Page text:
Society and Culture

This “igbo Enwe Eze” Syndrom Must Go

On the issue of monarch or “Ezes” for the Igbo societies, much as I respect this viewpoint because every society strives to build its own unique socio-cultural society based on what is akin to its development, I strongly believe that in today’s world where both small and large group of people are fast moving towards identifying with well organized societies under able leadership of individuals with wherewithal. One of the traits upon which a society is built is, is the ability to make adjustments whether in form of gradualism or radicalism. From time immemorial societies in form of city-states, empires, kingdoms, countries etc have taken the recognition that group of people with defined population and area must be politically organized under a strong vibrant, focused and charismatic individual called a “leader”

This was what the British found amiss when the indirect rule was introduced in Igbo land by the British as it failed to find the solution upon which it was intended but this is not to say that our Igbo society at large failed to realize that monarch was paramount if our society was to exist. Today, we can adduce evidences to suggest that monarchical system of government was not strange to the Igbo whether in the Imo, Anambra, Enugu , Ebonyi, Abia, Delta, Rivers, Cross-Rivers, Akwa-Ibom, Benue or anywhere else. To say that Monarchs or “Ezes” never existed in Igbo land will fearfully amount to mendacity because we know that many of our people have been ruled by “Ezes” or “Obis” for longer periods than we can remember. Everyone is familiar with the word “Igwe,” yet it is not a recent word, and it will amount to a real stressful research exercise if we are to trace the etymology of that word, because it is older than us all living today.

Before the birth of Jesus Christ, the founder of Christianity, the children of Israel had realized that societies under the leadership of monarchs oppressed by because they seemingly possessed certain advantages which they ( Israel ) lacked, for this reason Israel implored Samuel to prevail on God to give them a king. The hesitant Samuel who felt that they were asking for too much attempted to discourage them but, because as we know in life, everything with advantages must be accompanied with disadvantages, God only made Samuel read out the disadvantages to them. For centuries, they possessed kings, from Saul to David, and so on. Before this time there were Moses and Joshua, and even judges who led them. Today, Israel is headed by a prime-minister.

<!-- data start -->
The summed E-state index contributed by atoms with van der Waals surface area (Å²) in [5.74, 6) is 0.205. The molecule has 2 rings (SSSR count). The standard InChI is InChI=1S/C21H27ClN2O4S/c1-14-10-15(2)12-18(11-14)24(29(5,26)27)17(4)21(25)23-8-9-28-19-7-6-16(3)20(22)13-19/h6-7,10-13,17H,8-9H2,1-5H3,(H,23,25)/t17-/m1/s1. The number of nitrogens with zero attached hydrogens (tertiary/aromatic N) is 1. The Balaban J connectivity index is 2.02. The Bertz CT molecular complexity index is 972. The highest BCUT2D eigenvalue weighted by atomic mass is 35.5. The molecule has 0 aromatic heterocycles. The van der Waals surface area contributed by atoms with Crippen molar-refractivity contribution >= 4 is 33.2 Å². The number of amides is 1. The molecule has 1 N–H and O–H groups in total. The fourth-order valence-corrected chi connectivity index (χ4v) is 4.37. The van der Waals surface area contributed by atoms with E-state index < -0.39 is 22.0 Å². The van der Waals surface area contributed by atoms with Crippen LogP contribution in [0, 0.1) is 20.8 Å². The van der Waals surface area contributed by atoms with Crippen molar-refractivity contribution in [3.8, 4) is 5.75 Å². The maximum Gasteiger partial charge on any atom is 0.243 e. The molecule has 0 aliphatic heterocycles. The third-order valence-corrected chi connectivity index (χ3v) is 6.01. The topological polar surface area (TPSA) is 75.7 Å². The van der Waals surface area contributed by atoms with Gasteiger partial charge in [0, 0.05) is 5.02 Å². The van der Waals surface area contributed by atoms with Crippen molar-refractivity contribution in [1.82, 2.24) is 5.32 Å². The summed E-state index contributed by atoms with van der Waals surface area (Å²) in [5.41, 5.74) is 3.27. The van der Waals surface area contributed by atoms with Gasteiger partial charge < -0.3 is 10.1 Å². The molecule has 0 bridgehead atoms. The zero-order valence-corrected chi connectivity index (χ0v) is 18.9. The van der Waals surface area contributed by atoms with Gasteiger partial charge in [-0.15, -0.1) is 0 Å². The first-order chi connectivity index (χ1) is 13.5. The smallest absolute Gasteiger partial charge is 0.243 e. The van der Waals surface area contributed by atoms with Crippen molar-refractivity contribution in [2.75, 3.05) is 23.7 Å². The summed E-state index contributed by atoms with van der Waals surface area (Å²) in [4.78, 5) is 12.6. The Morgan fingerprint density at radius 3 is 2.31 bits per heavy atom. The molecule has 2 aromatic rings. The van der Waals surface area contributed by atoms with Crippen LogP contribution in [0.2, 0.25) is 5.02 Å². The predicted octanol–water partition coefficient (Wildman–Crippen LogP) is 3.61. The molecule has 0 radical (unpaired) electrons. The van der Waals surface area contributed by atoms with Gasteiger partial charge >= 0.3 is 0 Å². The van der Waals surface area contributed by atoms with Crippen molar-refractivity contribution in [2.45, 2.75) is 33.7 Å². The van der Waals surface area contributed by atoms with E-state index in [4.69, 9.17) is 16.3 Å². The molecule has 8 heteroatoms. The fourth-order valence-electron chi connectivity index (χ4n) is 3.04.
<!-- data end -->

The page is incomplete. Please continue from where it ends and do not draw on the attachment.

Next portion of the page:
The Holy Bible describes any society with a ruler as a flock of sheep with without shepherd. The larger group of Igbo society cannot be described as a flock of sheep without shepherd because monarchs have existed in the society longer before they existed in Europe . Historically, we can adduce strong evidences to suggest that the British merely concentrated the indirect rule system only on the part of Igbo land with republican system where trade boomed only for their own benefits. Why will any historian hurriedly conclude that “Igbo enwe eze” when Onitsha has been part and parcel of Igbo land shortly after the Anioma lost the Ekumeku Wars, and the town had to be annexed to the Eastern province to reduce the military prowess of the Anioma people even if it traces its origin to Iduu (Benin) ancestry.